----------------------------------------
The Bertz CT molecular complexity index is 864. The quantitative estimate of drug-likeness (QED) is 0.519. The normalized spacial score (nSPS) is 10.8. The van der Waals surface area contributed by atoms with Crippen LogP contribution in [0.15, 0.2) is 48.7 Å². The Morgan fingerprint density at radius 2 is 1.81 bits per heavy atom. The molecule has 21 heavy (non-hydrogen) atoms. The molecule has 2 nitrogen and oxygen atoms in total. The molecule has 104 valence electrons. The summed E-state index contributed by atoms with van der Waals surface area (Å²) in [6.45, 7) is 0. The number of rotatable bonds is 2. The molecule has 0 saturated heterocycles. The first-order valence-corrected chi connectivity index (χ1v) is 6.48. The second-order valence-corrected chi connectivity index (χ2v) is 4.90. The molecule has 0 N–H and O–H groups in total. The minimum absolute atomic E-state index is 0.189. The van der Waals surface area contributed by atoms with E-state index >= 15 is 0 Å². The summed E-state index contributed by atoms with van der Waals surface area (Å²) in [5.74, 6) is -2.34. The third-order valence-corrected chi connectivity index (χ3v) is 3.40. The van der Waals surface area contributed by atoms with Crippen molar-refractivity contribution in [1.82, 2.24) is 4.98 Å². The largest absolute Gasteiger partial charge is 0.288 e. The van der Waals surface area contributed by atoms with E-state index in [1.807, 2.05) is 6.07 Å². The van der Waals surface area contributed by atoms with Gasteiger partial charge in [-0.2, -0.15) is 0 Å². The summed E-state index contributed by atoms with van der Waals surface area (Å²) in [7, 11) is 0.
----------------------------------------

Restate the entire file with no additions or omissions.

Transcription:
The Bertz CT molecular complexity index is 864. The quantitative estimate of drug-likeness (QED) is 0.519. The normalized spacial score (nSPS) is 10.8. The van der Waals surface area contributed by atoms with Crippen LogP contribution in [0.15, 0.2) is 48.7 Å². The Morgan fingerprint density at radius 2 is 1.81 bits per heavy atom. The molecule has 21 heavy (non-hydrogen) atoms. The molecule has 2 nitrogen and oxygen atoms in total. The molecule has 104 valence electrons. The summed E-state index contributed by atoms with van der Waals surface area (Å²) in [6.45, 7) is 0. The number of rotatable bonds is 2. The molecule has 0 saturated heterocycles. The first-order valence-corrected chi connectivity index (χ1v) is 6.48. The second-order valence-corrected chi connectivity index (χ2v) is 4.90. The molecule has 0 N–H and O–H groups in total. The minimum absolute atomic E-state index is 0.189. The van der Waals surface area contributed by atoms with E-state index >= 15 is 0 Å². The summed E-state index contributed by atoms with van der Waals surface area (Å²) in [5.74, 6) is -2.34. The third-order valence-corrected chi connectivity index (χ3v) is 3.40. The van der Waals surface area contributed by atoms with Crippen molar-refractivity contribution in [1.82, 2.24) is 4.98 Å². The largest absolute Gasteiger partial charge is 0.288 e. The van der Waals surface area contributed by atoms with E-state index in [1.807, 2.05) is 6.07 Å². The van der Waals surface area contributed by atoms with Gasteiger partial charge in [-0.2, -0.15) is 0 Å². The summed E-state index contributed by atoms with van der Waals surface area (Å²) in [7, 11) is 0.